This Colorado autumn morning was damp and grey. After shuttling my shoulder-shrugging daughter to school I came back home to plan my day. I have laundry to fold and last night’s dishes are looking rather needy in the sink. I have errands to run and dinner to plan.

But I also have hot coffee to drink and the call of warm blankets drowns out the muffled screams of the dusty furniture. It’s the perfect sort of morning to disappear into a book. Excellent. It’s settled then. But what to read… I’ll look for something new on my Kindle.

I pull up the Amazon store to browse titles and seeing the list of categories, I click on Gay and Lesbian which brings me to a header of Lesbian, Gay, Bisexual & Transgender eBooks.  This is not as promising as it sounds.  Below this is a subheading, LGBT eBooks Best Sellers. The first images of book covers on the screen are ripped, bare-chested men oiled to a glistening sheen. Others are categorized as Lesbian, but are really Male Fantasy with titles like “Girl-Boy-Girl Threesome”, and “Nikki Wants Him Rough”, none of which are my cup of tea.

I try not to give up and continue looking on my Kindle by entering a manual search for Lesbian Fiction. This is more of what I’d hoped for but the majority of the titles are classic coming-of-age stories geared toward teens and young adults. I know these themes are vital for the survival of queer youth, but where are the stories with characters like me? Females I can relate to and connect with?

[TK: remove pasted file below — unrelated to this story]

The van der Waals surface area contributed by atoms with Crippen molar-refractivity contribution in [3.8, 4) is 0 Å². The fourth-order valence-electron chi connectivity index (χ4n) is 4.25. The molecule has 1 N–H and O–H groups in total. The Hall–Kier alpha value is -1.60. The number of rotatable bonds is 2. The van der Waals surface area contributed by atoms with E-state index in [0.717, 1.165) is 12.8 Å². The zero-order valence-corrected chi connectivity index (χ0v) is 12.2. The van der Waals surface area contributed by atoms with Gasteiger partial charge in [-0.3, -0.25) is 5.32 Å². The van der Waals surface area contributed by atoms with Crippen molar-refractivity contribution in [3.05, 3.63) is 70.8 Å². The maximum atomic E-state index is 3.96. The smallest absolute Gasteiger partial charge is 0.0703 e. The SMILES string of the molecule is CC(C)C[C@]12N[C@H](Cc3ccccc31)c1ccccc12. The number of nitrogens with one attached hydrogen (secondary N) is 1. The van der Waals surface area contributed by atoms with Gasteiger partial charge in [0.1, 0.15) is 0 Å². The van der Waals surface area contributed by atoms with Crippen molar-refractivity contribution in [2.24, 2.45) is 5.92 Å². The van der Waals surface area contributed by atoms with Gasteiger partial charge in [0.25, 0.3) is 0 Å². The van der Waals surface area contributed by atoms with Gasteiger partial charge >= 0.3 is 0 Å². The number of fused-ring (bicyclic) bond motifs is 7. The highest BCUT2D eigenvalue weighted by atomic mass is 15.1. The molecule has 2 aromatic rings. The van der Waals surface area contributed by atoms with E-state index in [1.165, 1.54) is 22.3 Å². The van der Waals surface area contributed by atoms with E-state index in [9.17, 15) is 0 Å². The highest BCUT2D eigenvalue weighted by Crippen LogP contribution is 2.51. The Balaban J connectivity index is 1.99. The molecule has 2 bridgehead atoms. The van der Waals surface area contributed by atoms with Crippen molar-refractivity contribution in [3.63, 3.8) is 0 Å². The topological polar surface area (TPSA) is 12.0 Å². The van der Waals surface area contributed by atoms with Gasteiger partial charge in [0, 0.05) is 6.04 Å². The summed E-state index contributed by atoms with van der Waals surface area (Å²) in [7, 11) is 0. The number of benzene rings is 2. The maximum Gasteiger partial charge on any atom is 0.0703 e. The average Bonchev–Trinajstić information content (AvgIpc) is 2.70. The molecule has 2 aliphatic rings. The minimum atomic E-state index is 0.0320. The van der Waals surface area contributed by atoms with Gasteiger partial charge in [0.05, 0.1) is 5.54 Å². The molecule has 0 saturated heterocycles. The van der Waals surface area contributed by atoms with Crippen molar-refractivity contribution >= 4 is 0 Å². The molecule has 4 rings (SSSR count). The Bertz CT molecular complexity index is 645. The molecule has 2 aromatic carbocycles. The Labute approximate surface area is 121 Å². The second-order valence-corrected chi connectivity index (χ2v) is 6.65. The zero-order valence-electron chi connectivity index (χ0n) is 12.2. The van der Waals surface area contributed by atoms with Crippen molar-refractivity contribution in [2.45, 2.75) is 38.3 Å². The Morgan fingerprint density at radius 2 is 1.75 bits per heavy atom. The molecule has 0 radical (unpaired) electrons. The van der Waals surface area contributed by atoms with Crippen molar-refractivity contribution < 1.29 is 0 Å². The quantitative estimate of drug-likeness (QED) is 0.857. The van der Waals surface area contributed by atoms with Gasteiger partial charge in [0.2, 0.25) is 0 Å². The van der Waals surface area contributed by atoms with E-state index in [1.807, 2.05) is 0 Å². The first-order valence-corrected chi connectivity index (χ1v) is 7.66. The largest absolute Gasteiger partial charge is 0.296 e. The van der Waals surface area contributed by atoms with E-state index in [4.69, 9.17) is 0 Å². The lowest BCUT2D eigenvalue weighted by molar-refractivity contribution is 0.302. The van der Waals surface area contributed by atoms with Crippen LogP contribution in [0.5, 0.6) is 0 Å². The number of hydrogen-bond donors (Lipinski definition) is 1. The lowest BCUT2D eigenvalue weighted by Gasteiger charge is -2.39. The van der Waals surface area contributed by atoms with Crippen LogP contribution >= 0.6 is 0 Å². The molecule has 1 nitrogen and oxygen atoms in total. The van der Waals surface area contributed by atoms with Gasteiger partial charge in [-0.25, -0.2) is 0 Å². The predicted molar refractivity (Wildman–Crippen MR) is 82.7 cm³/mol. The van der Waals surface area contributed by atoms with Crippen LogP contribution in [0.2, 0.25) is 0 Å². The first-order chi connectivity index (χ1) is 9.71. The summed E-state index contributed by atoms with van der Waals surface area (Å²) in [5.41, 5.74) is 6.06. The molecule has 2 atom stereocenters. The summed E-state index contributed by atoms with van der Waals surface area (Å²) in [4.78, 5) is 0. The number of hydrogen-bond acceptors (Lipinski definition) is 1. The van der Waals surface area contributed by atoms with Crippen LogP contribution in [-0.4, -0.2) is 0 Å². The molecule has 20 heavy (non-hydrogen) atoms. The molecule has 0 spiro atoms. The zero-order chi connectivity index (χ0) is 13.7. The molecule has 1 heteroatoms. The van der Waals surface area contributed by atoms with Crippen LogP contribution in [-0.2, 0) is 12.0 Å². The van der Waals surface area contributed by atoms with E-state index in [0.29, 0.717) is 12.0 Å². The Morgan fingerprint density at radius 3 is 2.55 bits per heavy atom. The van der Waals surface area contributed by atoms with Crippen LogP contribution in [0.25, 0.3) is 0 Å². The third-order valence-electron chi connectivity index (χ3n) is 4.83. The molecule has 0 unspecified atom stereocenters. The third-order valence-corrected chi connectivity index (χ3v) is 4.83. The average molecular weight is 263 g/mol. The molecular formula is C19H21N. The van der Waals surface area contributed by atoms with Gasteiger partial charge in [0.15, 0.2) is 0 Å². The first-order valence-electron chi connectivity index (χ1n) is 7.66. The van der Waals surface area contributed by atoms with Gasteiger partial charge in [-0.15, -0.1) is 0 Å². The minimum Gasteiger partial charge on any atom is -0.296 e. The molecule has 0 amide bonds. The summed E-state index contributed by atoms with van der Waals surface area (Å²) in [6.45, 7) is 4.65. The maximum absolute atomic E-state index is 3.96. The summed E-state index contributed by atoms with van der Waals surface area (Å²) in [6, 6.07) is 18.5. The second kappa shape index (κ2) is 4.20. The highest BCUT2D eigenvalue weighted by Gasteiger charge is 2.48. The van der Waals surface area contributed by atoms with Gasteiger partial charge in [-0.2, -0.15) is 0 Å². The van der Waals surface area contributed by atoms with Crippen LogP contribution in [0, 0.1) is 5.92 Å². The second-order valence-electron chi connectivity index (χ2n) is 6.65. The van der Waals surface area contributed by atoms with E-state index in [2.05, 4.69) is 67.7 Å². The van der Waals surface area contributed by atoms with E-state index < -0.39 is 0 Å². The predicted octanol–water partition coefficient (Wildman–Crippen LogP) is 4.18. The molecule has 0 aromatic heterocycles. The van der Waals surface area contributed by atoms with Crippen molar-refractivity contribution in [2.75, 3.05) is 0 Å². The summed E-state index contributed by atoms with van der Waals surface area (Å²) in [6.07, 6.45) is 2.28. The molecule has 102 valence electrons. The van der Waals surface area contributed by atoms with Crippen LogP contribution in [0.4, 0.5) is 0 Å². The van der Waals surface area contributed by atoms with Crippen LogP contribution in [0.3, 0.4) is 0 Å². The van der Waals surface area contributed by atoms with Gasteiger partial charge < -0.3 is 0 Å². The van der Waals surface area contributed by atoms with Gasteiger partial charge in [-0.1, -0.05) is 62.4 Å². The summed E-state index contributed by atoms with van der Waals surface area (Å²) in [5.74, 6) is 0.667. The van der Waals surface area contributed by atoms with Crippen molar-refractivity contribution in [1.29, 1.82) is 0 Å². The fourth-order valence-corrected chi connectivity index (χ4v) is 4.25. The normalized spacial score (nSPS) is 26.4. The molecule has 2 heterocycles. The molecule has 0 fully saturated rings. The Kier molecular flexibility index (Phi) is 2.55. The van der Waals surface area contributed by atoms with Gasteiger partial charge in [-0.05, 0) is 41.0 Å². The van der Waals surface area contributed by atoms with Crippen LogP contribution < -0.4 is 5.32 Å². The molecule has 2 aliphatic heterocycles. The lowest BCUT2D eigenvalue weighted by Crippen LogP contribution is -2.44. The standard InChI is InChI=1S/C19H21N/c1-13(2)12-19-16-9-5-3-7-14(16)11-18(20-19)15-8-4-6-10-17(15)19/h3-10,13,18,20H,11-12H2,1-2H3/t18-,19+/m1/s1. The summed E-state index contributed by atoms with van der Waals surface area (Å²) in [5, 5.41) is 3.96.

Our LGBTQIA+ community has made great strides in the past twenty years in gaining rights and changing the minds of society. We are seeing this change on TV and the big screen but I feel we are still grossly underrepresented in contemporary literature. Yes, our sexuality is a facet of who we are but we are multi-dimensional human beings. Our community is often over-sexualized.

My preference for women doesn’t mean I reach for pornography or erotica first and foremost. I want a good story with real characters who have big ambitions and many obstacles to overcome. Perhaps one of her many traits is her preference for women.  Someone like me.

I finished my coffee as a voice in my head told me, “Toni Morrison said, ‘If there’s a book that you want to read, but it hasn’t been written yet, then you must write it.’ ”

I put down my Kindle, poured another cup of coffee and went down to my desk to start writing.